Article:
But whereas Crews needs to recover this assumption tacitly to establish a secure critical perspective on the academic politics of the New Americanists, Trilling, writing in the late 1940s, needed to discriminate between American literature and Stalinist ideology threatening to his idea of America. This shift becomes clearly discernible in the concluding clause from The Liberal Imagination, a clause Crews pointedly leaves out of his quotation. Trilling's entire concluding clause should read, "they [true American artists] contain within themselves, it may be said, the very essence of the culture and the sign of this is they do not submit to serve the ends of any one ideological group or tendency" (my emphasis). That Crews feels free to leave out of his paraphrase Trilling's qualifiers underscores the difference between a critic who accepts "the end of ideology" hypothesis as a self-evident principle and a critic who worked hard to end specific ideological encroachments on literature in his time. For at the time Trilling wrote The Liberal Imagination, many of his contemporary critics had recovered their prewar concerns with the relationship between politics and literature.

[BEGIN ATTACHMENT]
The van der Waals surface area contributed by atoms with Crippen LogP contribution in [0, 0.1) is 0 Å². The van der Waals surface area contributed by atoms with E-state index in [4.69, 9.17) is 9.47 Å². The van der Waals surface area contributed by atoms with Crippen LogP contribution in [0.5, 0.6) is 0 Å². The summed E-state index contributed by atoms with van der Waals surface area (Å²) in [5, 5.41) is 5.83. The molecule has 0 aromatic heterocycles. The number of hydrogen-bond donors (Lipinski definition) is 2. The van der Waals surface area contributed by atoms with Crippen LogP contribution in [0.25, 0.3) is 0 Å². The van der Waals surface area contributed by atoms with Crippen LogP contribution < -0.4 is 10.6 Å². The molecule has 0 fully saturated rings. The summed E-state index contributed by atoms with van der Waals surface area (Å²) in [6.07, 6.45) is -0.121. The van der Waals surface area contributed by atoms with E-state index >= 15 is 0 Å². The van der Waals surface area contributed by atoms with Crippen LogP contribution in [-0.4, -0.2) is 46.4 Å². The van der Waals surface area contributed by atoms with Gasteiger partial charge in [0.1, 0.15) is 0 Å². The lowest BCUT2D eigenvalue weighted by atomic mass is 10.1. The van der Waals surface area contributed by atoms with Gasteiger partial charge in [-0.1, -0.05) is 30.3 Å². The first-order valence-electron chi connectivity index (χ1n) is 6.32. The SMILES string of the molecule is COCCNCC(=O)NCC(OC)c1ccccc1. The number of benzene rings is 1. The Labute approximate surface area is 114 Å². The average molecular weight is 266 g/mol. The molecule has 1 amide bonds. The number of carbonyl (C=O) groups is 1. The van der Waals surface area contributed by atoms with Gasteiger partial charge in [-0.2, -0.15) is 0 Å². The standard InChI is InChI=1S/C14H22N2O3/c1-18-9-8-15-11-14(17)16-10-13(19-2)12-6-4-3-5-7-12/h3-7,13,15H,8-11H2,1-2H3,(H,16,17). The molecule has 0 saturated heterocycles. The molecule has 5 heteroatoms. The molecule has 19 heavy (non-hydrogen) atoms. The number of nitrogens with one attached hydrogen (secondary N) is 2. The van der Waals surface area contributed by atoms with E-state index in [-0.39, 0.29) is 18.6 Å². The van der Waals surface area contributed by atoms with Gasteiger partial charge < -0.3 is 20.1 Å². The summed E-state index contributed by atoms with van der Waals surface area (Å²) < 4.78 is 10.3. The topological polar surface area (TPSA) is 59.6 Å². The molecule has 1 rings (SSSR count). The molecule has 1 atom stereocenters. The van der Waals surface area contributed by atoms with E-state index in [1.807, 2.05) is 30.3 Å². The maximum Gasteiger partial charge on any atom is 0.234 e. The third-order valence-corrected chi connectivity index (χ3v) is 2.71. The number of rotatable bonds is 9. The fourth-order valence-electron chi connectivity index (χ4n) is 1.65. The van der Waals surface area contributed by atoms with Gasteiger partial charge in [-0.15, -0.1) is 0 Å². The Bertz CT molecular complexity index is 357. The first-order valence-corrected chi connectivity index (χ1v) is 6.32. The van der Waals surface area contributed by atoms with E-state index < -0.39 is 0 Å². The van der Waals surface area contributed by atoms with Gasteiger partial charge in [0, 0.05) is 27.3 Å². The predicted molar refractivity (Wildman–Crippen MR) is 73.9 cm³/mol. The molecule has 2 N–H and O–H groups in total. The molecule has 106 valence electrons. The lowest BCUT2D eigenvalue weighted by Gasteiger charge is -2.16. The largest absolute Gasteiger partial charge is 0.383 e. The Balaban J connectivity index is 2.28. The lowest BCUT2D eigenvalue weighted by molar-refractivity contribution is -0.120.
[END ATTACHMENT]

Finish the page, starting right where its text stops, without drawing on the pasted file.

Pre-eminent among those who recovered after the war their engagement with political questions was F. O. Matthiessen. If we pressure the analogy Crews adduces between the New Americanist and the Parrington line, F. O. Matthiessen, the founder of American Studies, emerges as a 1948 New Americanist. And while Crews cites Trilling's condemnation of Parrington, he pointedly fails to mention Trilling's criticism of Matthiessen. But in 1946, Trilling found the author of American Renaissance a greater threat to his idea of American than Parrington, who published Main Currents in American Literature in 1927–30 and whose views, by 1946, were considered dated.